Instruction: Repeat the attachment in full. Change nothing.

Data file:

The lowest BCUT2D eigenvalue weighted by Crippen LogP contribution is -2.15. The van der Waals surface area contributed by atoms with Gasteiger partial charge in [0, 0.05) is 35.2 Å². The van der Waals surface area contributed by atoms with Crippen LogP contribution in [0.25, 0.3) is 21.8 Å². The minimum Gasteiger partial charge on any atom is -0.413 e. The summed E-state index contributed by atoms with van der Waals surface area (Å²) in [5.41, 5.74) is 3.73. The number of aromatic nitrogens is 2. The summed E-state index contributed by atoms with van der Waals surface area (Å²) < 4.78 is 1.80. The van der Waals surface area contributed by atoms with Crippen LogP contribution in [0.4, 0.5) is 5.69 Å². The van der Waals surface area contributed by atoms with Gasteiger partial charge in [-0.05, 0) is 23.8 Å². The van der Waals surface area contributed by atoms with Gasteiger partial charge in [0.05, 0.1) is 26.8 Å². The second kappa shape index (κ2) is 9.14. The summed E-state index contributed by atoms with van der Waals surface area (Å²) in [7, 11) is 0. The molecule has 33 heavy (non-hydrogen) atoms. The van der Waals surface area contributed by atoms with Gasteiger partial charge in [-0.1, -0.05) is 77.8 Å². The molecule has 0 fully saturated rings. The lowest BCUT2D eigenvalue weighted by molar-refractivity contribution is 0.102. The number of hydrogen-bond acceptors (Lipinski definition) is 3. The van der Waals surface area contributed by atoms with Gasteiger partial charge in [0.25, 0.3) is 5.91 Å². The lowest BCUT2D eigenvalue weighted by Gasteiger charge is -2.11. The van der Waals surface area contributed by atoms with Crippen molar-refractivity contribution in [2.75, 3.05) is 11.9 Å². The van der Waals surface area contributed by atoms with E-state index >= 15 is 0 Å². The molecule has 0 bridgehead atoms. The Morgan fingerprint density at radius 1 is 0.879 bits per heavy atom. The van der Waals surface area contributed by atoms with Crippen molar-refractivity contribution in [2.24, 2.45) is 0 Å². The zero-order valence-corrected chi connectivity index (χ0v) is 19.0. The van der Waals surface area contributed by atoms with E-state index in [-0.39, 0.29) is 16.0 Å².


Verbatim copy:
The lowest BCUT2D eigenvalue weighted by Crippen LogP contribution is -2.15. The van der Waals surface area contributed by atoms with Gasteiger partial charge in [0, 0.05) is 35.2 Å². The van der Waals surface area contributed by atoms with Crippen LogP contribution in [0.25, 0.3) is 21.8 Å². The minimum Gasteiger partial charge on any atom is -0.413 e. The summed E-state index contributed by atoms with van der Waals surface area (Å²) in [5.41, 5.74) is 3.73. The number of aromatic nitrogens is 2. The summed E-state index contributed by atoms with van der Waals surface area (Å²) < 4.78 is 1.80. The van der Waals surface area contributed by atoms with Crippen LogP contribution in [0.4, 0.5) is 5.69 Å². The van der Waals surface area contributed by atoms with Gasteiger partial charge in [-0.05, 0) is 23.8 Å². The van der Waals surface area contributed by atoms with Gasteiger partial charge in [0.05, 0.1) is 26.8 Å². The second kappa shape index (κ2) is 9.14. The summed E-state index contributed by atoms with van der Waals surface area (Å²) in [7, 11) is 0. The molecule has 33 heavy (non-hydrogen) atoms. The van der Waals surface area contributed by atoms with Gasteiger partial charge in [-0.1, -0.05) is 77.8 Å². The molecule has 0 fully saturated rings. The lowest BCUT2D eigenvalue weighted by molar-refractivity contribution is 0.102. The number of hydrogen-bond acceptors (Lipinski definition) is 3. The van der Waals surface area contributed by atoms with Gasteiger partial charge in [0.25, 0.3) is 5.91 Å². The lowest BCUT2D eigenvalue weighted by Gasteiger charge is -2.11. The van der Waals surface area contributed by atoms with Crippen molar-refractivity contribution in [2.75, 3.05) is 11.9 Å². The van der Waals surface area contributed by atoms with E-state index >= 15 is 0 Å². The molecule has 0 bridgehead atoms. The Morgan fingerprint density at radius 1 is 0.879 bits per heavy atom. The van der Waals surface area contributed by atoms with Crippen molar-refractivity contribution in [2.24, 2.45) is 0 Å². The zero-order valence-corrected chi connectivity index (χ0v) is 19.0. The van der Waals surface area contributed by atoms with E-state index in [-0.39, 0.29) is 16.0 Å².